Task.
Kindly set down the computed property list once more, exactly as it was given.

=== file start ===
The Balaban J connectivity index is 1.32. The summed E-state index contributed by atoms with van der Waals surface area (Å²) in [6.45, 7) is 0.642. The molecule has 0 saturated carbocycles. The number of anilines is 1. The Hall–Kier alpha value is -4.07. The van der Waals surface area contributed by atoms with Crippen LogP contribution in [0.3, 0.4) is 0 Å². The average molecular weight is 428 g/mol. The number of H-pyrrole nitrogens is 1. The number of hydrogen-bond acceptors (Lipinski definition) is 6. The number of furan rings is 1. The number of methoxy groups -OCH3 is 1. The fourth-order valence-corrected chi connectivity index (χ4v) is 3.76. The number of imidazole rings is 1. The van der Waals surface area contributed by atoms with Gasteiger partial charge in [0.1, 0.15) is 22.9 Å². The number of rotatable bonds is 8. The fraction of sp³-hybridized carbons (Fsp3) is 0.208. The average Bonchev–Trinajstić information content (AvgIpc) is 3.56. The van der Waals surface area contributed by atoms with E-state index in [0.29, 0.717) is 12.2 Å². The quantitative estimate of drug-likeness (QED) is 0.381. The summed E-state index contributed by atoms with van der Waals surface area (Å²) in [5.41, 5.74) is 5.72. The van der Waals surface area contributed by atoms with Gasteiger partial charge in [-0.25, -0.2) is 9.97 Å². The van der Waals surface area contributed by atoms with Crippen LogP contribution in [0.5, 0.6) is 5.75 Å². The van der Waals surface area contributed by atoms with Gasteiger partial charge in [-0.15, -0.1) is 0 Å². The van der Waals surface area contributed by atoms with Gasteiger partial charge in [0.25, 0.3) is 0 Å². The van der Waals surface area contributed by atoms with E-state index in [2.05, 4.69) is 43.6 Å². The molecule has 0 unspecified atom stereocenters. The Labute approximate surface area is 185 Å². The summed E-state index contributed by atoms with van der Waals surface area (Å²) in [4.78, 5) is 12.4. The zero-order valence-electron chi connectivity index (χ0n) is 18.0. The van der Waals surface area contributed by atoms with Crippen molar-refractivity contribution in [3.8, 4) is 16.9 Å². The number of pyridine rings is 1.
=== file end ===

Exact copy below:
The Balaban J connectivity index is 1.32. The summed E-state index contributed by atoms with van der Waals surface area (Å²) in [6.45, 7) is 0.642. The molecule has 0 saturated carbocycles. The number of anilines is 1. The Hall–Kier alpha value is -4.07. The van der Waals surface area contributed by atoms with Crippen LogP contribution in [0.3, 0.4) is 0 Å². The average molecular weight is 428 g/mol. The number of H-pyrrole nitrogens is 1. The number of hydrogen-bond acceptors (Lipinski definition) is 6. The number of furan rings is 1. The number of methoxy groups -OCH3 is 1. The fourth-order valence-corrected chi connectivity index (χ4v) is 3.76. The number of imidazole rings is 1. The van der Waals surface area contributed by atoms with Gasteiger partial charge in [0.1, 0.15) is 22.9 Å². The number of rotatable bonds is 8. The fraction of sp³-hybridized carbons (Fsp3) is 0.208. The average Bonchev–Trinajstić information content (AvgIpc) is 3.56. The van der Waals surface area contributed by atoms with E-state index in [0.29, 0.717) is 12.2 Å². The quantitative estimate of drug-likeness (QED) is 0.381. The summed E-state index contributed by atoms with van der Waals surface area (Å²) in [5.41, 5.74) is 5.72. The van der Waals surface area contributed by atoms with Gasteiger partial charge in [-0.25, -0.2) is 9.97 Å². The van der Waals surface area contributed by atoms with Crippen LogP contribution in [0.5, 0.6) is 5.75 Å². The van der Waals surface area contributed by atoms with Gasteiger partial charge in [-0.15, -0.1) is 0 Å². The van der Waals surface area contributed by atoms with Gasteiger partial charge in [0.25, 0.3) is 0 Å². The van der Waals surface area contributed by atoms with E-state index in [2.05, 4.69) is 43.6 Å². The molecule has 0 unspecified atom stereocenters. The Labute approximate surface area is 185 Å². The summed E-state index contributed by atoms with van der Waals surface area (Å²) in [4.78, 5) is 12.4. The zero-order valence-electron chi connectivity index (χ0n) is 18.0. The van der Waals surface area contributed by atoms with Crippen molar-refractivity contribution in [3.8, 4) is 16.9 Å². The number of pyridine rings is 1.